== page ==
Tonic – the restaurant that has occupied the building since 2007 following the geography department, which was housed there up until 1974 – is still known among students as a place to dine and drink, catch up with friends and go to Monday Night Trivia. I think about this advertisement every time I walk by Tonic now and see the original “Quigley’s Pharmacy” sign.

The student’s guide to glorifying creepy behavior

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Tobacco seller Pall Mall had this cigarette ad in a December 1961 edition of The Hatchet endorsing “The Girl Watcher’s Guide,” a book chronicling the – for lack of a better term – hobby of ogling women in public. It’s hard to believe that unabashedly staring at women became so fixed in the mainstream, but the book’s author Donald J. Sauers even started The American Society of Girl Watchers. The group gave participating members merchandise like a lapel pin or membership card, as stated in the above ad, but the biggest perk the society gave members was perhaps a sense of validation for their behavior.

This ad, which promotes the objectification of women and characterizes “girl-watching” as an activity that can be taught in a series of lessons, offers a glimpse into the kind of attitudes many GW community members might have held at the time. Pall Mall wasn’t the only company that collaborated with “The Girl Watcher’s Guide” – Pepsi released a string of television commercials in the 1960s, like one that shows men leering at a woman walking around D.C.

Cigarettes that – allegedly – aid in digestive health

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This Camel advertisement in a March 1936 Hatchet edition has a large, eye-catching headline making the bold claim that their cigarettes aid “in assuring natural digestive action,” hinging the entire promotion campaign on the idea that their cigarettes are healthier than that of their competitors. The ad depicts numerous scenes with scenarios that can hinder digestion, like a tennis player whose athletic exhaustion leads to digestive issues, and counters that Camels are the secret aid to such symptoms.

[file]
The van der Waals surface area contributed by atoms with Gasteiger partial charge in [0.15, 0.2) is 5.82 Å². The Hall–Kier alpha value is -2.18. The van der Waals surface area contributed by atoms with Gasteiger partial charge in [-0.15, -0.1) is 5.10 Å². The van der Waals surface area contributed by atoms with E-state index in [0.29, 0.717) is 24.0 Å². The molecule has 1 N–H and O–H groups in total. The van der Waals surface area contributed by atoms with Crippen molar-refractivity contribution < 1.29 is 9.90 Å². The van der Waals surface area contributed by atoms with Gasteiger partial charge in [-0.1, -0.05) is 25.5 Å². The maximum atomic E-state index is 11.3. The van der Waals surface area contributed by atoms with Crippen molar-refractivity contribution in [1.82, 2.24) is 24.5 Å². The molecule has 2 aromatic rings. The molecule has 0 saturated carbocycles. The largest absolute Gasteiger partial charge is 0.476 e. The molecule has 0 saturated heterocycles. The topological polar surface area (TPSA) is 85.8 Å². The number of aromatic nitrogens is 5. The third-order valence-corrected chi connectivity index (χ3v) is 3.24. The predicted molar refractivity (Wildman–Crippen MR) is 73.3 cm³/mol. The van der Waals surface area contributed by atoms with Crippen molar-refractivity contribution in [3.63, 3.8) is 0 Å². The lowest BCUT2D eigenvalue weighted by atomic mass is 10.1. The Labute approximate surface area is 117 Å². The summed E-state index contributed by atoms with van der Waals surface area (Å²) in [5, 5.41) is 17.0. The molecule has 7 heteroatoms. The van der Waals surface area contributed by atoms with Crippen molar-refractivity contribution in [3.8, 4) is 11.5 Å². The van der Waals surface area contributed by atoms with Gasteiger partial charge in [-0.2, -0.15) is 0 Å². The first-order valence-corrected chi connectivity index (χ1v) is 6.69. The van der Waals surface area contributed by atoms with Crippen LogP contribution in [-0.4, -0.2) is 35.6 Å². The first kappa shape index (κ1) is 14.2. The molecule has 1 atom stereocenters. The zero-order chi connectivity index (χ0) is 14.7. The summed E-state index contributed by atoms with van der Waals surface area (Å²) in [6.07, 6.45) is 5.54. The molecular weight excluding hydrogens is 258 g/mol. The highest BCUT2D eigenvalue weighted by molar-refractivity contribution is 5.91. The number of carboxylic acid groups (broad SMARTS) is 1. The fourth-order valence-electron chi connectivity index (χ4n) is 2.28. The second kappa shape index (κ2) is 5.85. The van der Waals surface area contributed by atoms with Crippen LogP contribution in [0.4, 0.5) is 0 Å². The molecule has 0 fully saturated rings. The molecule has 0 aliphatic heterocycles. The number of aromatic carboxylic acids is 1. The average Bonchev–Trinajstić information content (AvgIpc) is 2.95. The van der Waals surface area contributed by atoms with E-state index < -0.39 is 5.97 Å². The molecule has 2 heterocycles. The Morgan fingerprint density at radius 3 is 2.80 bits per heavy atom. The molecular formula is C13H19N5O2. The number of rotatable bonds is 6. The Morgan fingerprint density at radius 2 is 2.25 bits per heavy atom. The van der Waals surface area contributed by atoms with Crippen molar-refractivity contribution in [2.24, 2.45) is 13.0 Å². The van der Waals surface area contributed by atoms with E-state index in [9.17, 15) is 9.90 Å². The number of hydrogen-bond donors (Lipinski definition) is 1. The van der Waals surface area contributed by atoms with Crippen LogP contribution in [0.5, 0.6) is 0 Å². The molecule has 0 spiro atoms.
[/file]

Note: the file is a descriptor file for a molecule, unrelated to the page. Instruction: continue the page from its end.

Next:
Tobacco advertisements made regular appearances in Hatchet publications of the 20th century, and the 1930s saw quite the spike, with papers like a March 1936 edition featuring six separate tobacco advertisements. Many of these promotions made medically misleading assertions, like that Lucky Strike cigarettes are less acidic and prevent throat irritation and coughs from smoking, an easily disputable claim with our modern knowledge of tobacco’s effects.

The abortion debate, as advertised pre-Roe

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Reflective of the era’s political climate, these two advertisements from either side of the aisle lined the pages of a 1971 Hatchet edition, two years before the Supreme Court voted to protect a person’s right to abortion in the landmark case Roe v. Wade.

The image to the right promoted “ethical abortion referral” and pointed to New York as a state where anyone could get an abortion up to 24 weeks after conception. In 1971, abortion was only legal if the procedure was necessary to protect the life or health of the person in D.C.

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The second ad encouraged readers who were considering abortion to call their hotline called “Birthright” to consider options aside from abortion.

“It will find you the help and assistance needed to cope with your problem without resorting to an abortion,” the ad read.

A week after the Supreme Court’s historic vote, The Hatchet published an article about an event where a member of the Women’s National Abortion Action Coalition called the decision a “victory” but said policies like D.C.’s 24-hour waiting period before the procedure were “stringent.” The article did not mention any other student reactions to the decision and did not appear until the third page – the front page highlighted news of former President Lyndon B. Johnson’s death and former President Richard Nixon’s decision to halt American involvement in the Vietnam War.